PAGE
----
Stratasys has added seven new 3D printing education modules, aimed at students in middle and high schools in the U.S., as part of its mission to accelerate the adoption of project-based learning in the classroom.
Each module will enable students to witness the entire lifecycle of a product from sketch to 3D print and includes comprehensive plans that will make it easy for teachers to bring these modules into their lesson plans. Each module focuses on a specific learning outcome with durations ranging from days to weeks at various difficulty levels.
Also included is a complete designer toolkit with offers industry standards and best practices for 3D printing which can be used either with current curriculum or Stratasys modules. Stratasys is currently offering a sneak peek of one of the projects, which will allow students to create their own Ear Bud Holders.
“We saw an educator need and took responsibility to bring active learning projects around design for 3D printing to our customers,” Stratasys’ North America Education Manager, Jesse Rotenberg, explained. “The launching of Stratasys post-secondary curriculum modules is the first step in providing support to educators and students who are integrating 3D printing in the classroom. The toolkit and modules are a guide for instructors to follow, allowing for flexibility to modify for their students, which was important in creating a successful program that will integrate with the various STEAM programs taught in the schools.”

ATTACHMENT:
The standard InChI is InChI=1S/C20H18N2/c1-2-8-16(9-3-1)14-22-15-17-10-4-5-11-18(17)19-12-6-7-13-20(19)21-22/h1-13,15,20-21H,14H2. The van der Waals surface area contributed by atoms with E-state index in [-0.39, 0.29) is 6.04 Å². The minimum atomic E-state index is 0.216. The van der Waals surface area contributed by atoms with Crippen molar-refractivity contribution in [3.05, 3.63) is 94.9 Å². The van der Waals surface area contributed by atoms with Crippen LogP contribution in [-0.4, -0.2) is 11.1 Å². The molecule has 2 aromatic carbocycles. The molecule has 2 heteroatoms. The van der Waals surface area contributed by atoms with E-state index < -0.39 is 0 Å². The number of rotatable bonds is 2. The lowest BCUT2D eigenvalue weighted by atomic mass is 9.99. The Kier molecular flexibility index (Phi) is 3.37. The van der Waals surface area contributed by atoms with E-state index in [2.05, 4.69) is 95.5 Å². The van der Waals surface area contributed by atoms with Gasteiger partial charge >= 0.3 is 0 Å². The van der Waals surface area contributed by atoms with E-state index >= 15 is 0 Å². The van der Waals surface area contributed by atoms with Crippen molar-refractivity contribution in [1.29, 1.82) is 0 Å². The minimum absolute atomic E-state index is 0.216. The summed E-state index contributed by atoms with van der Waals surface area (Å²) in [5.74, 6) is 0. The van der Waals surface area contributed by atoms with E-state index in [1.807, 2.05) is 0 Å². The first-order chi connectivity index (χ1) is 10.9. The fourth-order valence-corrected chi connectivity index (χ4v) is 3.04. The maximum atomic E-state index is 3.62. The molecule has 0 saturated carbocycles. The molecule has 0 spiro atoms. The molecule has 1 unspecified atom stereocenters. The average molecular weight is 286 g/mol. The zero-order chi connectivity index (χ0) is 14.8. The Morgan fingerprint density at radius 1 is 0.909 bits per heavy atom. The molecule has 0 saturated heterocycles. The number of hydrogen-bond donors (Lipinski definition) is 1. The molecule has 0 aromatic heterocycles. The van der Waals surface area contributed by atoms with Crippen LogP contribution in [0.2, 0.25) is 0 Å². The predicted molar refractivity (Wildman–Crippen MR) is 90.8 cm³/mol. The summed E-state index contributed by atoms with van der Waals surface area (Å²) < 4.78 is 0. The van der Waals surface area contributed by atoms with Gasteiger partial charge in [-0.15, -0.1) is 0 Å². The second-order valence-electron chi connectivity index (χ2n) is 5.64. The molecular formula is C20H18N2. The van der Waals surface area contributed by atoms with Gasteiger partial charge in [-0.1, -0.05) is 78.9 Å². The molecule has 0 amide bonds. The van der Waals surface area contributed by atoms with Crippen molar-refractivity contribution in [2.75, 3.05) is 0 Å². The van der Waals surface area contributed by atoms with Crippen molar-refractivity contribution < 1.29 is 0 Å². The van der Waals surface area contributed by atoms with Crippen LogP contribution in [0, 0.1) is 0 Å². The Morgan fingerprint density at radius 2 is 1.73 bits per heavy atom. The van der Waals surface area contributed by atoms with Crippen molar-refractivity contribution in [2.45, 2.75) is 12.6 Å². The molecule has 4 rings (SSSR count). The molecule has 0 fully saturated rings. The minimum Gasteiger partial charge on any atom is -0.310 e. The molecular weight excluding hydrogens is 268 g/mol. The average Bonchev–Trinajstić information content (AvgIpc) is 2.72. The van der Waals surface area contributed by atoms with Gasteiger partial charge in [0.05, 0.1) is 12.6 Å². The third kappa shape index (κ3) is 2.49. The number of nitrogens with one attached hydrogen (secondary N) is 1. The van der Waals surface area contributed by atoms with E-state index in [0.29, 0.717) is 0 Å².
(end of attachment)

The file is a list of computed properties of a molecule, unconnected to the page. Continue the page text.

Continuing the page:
The education market is one of the biggest focuses for many 3D printing companies either in the industrial sector or at desktop level. Despite adoption not being as rapid as some would have hoped, various names in the industry are working on ways to break down the barriers to adoption and give teachers the skills needed to bring 3D technologies into the classroom. UK company CEL, recently partnered with Kitronik to put 5,000 Robox 3D printers into UK schools alongside the BBC micro:bit initiative. Over in the U.S., earlier this month New Matter announced plans to bring its affordable MOD-t 3D printer into 100 schools this year. In addition, Autodesk recently celebrated the one year anniversary of its free software for education initiative which gives students and educators access to its professional software and is supported by Autodesk’s Design Academy resource, filled with curriculum ideas and projects.